Add to those plights the news that starter Vicente Padilla was ineffective until mid-July, popular Placido Polanco was traded in June, veteran relievers Tim Worrell and Terry Adams were jettisoned out of town and David Bell and Mike Lieberthal have struggled mightily all season. Add to this a division where Washington is better, New York and Florida are solid and the Braves are the Braves and this adds up to a recipe for disaster, not a potential World Series birth in October.
World Series birth? Yes, Phillie phans, as unlikely as that seemed even one month ago, it is far from a pipedream today. If the Phils, who currently hold the wildcard lead, should continue on and make the playoffs they would meet the St. Louis Cardinals in the first round. Even in the worst of times, the Phils have always held their own against the Redbirds, and the season ending loss of third baseman Scott Rolen certainly won't help the Cardinals' cause.
The other two contestants are likely to be the Atlanta Braves and the San Diego Padres, and although season records can often be thrown out the window come playoff time, the simple fact of the matter is that the Padres have dominated the Braves and the Phillies have dominated the Padres. Simply put, if the Phils get past the Cards in the first round and do battle with San Diego for the NL championship, our very own Phillies would be the favorites, and rightfully so!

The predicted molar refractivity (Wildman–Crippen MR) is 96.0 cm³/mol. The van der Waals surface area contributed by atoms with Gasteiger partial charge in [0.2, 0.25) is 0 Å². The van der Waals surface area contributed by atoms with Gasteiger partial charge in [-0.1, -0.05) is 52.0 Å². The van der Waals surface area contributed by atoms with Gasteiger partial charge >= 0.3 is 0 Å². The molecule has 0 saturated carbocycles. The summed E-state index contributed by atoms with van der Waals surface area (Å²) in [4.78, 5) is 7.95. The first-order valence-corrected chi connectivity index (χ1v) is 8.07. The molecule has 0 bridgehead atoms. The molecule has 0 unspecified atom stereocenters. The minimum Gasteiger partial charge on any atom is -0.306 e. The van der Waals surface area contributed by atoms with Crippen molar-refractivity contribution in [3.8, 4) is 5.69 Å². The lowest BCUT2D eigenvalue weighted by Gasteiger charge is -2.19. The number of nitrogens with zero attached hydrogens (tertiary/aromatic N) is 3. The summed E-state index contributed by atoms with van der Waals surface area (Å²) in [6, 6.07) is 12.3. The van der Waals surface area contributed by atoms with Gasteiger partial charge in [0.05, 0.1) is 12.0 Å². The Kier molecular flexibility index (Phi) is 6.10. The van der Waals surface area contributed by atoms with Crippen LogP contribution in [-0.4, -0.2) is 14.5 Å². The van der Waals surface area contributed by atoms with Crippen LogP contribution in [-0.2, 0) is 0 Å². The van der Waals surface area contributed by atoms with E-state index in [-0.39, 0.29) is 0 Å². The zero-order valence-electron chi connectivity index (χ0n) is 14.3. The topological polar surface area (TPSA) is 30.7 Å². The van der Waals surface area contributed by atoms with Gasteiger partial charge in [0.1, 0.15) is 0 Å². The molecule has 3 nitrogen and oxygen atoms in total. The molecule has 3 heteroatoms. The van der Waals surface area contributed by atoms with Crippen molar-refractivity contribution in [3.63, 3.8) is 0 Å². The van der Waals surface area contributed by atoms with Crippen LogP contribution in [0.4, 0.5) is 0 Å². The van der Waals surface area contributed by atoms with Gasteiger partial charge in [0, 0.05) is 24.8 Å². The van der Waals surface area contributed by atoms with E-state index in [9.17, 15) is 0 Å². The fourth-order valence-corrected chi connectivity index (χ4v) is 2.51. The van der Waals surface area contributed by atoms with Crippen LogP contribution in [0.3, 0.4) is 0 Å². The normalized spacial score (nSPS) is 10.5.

With this in mind, it becomes imperative that the Phillies somehow find a way to continue playing into October, and that is why this little matter of the 12 game road trip looms large. The four cities the team will visit, San Francisco, Arizona, Washington and New York couldn't be more different culturally, historically or weather wise, yet combined, they may hold the key to a hoped for September to Remember for pennant starved Phillie phaithful.
The first stop on this Cheaper by the Dozen road trip is San Francisco, home of the Golden Gate Bridge, Alcatraz Island and the Barry Bond-less Giants. Not so giant anymore, they still present a unique problem to a Phillie team that has had more than their share early on this season. For one thing, the Phils have historically struggled in The City by the Bay and for another, the Giants are playing well lately.